I’m currently in Rwanda in my capacity as Minister for International Development. Here’s my first blog from the three-day visit:
On arrival in Kigali this morning, I went straight to the genocide memorial at Ntarama Church to lay a commemorative wreath for the Rwandans who lost their lives in 1994. Only twenty years have passed since the Genocide, and – understandably – it remains an episode that defines and shapes the political, social, economic and development context of the country today.
At Ntarama church, the story of the genocide unfolds before me as my guide from the Aegis Trust explains the harrowing events that took place in April 1994. The militia told Tutsis in and around Ntarama to stay together on the church compound so that the government could guarantee their safety. As large numbers of Tutsis sought protection, they thought they would escape unharmed.
They did not.
Soldiers and militia attacked the church where the Tutsis sheltered. Five thousand people lost their lives as violent atrocities almost too difficult to speak of took place.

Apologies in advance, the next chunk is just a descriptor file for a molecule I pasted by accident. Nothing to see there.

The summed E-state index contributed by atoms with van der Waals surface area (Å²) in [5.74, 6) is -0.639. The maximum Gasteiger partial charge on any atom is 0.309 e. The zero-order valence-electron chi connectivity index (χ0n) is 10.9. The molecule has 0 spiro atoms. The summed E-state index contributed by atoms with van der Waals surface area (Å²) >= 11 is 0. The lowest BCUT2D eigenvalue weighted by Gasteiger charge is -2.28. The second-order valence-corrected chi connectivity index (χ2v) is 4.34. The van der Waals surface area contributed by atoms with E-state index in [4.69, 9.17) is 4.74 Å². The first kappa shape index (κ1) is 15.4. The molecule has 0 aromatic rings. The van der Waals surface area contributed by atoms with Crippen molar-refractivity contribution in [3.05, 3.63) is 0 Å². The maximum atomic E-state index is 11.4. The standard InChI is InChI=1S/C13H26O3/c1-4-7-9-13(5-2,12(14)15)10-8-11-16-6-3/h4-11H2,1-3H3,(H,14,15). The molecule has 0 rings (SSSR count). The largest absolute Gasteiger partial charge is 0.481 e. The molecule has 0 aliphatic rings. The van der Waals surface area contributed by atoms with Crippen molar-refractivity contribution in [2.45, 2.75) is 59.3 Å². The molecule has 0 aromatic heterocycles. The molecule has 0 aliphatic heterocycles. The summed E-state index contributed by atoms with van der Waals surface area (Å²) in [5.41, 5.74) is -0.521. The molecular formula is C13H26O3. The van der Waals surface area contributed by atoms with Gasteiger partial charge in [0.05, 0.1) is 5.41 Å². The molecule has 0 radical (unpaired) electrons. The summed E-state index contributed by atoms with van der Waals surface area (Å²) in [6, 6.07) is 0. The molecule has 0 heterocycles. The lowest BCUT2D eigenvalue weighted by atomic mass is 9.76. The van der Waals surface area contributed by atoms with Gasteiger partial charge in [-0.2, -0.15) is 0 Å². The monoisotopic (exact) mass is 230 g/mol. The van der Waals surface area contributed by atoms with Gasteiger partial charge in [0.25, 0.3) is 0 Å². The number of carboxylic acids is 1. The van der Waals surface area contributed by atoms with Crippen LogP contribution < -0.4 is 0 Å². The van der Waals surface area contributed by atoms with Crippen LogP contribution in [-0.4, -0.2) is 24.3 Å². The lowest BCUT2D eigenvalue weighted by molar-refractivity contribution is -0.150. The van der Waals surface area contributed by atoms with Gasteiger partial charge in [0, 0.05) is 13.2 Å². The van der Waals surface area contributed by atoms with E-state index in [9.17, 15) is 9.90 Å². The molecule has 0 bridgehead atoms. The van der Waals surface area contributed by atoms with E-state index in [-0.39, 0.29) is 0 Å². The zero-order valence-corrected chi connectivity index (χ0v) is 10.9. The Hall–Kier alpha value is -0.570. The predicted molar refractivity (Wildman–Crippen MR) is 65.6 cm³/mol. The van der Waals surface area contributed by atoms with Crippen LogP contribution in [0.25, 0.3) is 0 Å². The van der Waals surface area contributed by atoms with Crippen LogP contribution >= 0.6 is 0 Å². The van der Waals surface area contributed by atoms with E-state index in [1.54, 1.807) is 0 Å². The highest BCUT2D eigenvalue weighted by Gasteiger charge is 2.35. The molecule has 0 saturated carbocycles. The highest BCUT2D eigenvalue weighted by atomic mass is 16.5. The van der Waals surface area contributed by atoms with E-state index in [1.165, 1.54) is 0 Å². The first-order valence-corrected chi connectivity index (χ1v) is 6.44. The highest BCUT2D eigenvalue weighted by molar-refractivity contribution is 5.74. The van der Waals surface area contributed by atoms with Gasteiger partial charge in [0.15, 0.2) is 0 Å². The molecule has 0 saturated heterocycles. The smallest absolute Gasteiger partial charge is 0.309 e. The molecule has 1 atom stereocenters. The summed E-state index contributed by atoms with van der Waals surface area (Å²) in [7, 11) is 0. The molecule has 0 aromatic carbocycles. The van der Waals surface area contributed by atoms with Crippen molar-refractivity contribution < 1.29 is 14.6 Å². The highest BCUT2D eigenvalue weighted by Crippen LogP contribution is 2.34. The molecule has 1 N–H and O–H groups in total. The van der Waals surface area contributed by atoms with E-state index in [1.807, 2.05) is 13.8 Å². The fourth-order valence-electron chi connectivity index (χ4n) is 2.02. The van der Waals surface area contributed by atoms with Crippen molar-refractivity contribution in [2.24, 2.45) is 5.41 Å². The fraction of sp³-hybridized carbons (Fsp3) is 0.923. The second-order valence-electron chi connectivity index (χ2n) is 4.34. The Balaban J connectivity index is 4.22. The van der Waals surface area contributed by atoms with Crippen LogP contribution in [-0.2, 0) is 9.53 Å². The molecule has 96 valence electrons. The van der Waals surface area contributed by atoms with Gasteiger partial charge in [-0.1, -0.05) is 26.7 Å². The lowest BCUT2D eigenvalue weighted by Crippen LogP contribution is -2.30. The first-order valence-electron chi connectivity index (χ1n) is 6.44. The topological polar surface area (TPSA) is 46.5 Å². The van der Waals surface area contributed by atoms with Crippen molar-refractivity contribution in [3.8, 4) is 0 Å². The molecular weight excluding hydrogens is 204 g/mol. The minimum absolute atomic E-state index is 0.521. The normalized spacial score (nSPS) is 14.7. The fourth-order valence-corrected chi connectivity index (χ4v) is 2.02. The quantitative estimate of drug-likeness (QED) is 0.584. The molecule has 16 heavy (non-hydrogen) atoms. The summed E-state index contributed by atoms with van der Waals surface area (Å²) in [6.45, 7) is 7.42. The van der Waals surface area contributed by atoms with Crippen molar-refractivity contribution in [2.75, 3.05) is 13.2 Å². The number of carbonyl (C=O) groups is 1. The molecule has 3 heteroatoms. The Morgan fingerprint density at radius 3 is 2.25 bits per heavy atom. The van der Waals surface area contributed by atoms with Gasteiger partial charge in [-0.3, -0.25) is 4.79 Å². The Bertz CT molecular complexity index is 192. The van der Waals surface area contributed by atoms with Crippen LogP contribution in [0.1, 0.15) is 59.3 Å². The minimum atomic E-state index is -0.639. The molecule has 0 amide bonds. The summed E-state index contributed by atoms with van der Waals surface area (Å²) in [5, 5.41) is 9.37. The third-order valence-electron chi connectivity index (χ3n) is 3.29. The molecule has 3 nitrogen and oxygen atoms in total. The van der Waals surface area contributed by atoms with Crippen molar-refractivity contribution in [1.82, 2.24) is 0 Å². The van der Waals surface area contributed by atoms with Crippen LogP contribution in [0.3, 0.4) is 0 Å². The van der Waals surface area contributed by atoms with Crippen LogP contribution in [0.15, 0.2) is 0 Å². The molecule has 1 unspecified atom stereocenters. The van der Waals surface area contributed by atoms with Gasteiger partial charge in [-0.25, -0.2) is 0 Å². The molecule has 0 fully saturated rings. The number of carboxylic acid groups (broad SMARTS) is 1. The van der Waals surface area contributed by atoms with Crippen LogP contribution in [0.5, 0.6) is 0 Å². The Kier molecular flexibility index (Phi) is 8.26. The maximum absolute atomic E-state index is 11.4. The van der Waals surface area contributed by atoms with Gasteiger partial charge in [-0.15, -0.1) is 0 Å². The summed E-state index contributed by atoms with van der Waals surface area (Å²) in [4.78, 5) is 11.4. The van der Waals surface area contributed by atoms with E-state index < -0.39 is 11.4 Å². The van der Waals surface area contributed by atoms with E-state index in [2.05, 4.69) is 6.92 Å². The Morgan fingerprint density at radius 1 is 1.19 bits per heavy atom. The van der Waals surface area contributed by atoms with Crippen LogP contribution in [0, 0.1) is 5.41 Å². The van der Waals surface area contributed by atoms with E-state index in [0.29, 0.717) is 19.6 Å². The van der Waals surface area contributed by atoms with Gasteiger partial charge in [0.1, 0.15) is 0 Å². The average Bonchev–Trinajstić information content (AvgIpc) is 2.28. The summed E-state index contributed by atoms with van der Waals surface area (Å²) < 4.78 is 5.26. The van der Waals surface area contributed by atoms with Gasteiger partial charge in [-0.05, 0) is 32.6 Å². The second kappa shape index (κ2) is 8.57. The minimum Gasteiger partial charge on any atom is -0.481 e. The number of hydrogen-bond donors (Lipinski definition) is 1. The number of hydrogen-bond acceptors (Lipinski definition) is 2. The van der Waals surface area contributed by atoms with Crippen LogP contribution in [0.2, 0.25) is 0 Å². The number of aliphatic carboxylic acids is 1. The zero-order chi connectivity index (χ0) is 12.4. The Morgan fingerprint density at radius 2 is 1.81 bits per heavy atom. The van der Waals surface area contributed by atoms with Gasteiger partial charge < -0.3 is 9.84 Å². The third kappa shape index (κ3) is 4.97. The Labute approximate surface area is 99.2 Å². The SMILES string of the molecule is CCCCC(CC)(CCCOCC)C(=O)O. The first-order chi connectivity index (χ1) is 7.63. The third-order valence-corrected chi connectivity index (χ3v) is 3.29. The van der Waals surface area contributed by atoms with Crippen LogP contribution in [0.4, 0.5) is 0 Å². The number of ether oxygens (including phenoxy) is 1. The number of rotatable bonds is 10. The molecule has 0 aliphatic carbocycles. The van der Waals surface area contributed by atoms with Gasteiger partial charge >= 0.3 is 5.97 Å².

I knew that visiting the memorial would be distressing, but nothing could have prepared me for the sight of coffins filled with multiple bodies, or the rows upon rows of skulls of those who had perished, some small enough to fit in to the palm of my hand. Most upsetting of all – a corner of the church’s Sunday School room remains forever stained by blood where children were swung by their legs and smashed repeatedly against the stone until dead. I cannot bring myself to imagine the terrified screams of the little ones who were faced with such brutality.
As I laid the commemorative wreath amongst the remnants of clothes and shoes belonging to those who perished, I reflect that Ntarama is just one of many similar sites across the country. It is truly sobering to visit a genocide memorial, but it is so very important that we remember – it’s vital in making sure these terrible events are not repeated. With UK support, the Aegis Trust is working to turn the site at Ntarama in to an exhibition that – alongside the main Genocide Memorial in Kigali – will provide a space for reflection, remembrance and healing.
In the bloodied Sunday School building, there is a large banner where the school children of today write messages to the children who died. One simply and bravely reads “I will stand in your place”, and – although communities are still coming to terms with the tragedy, the country has made remarkable progress and people are looking to the future. A stronger, more cohesive future where the motto of my hosts for today – the Aegis Trust – rings loudly: ‘Genocide. Never Again.’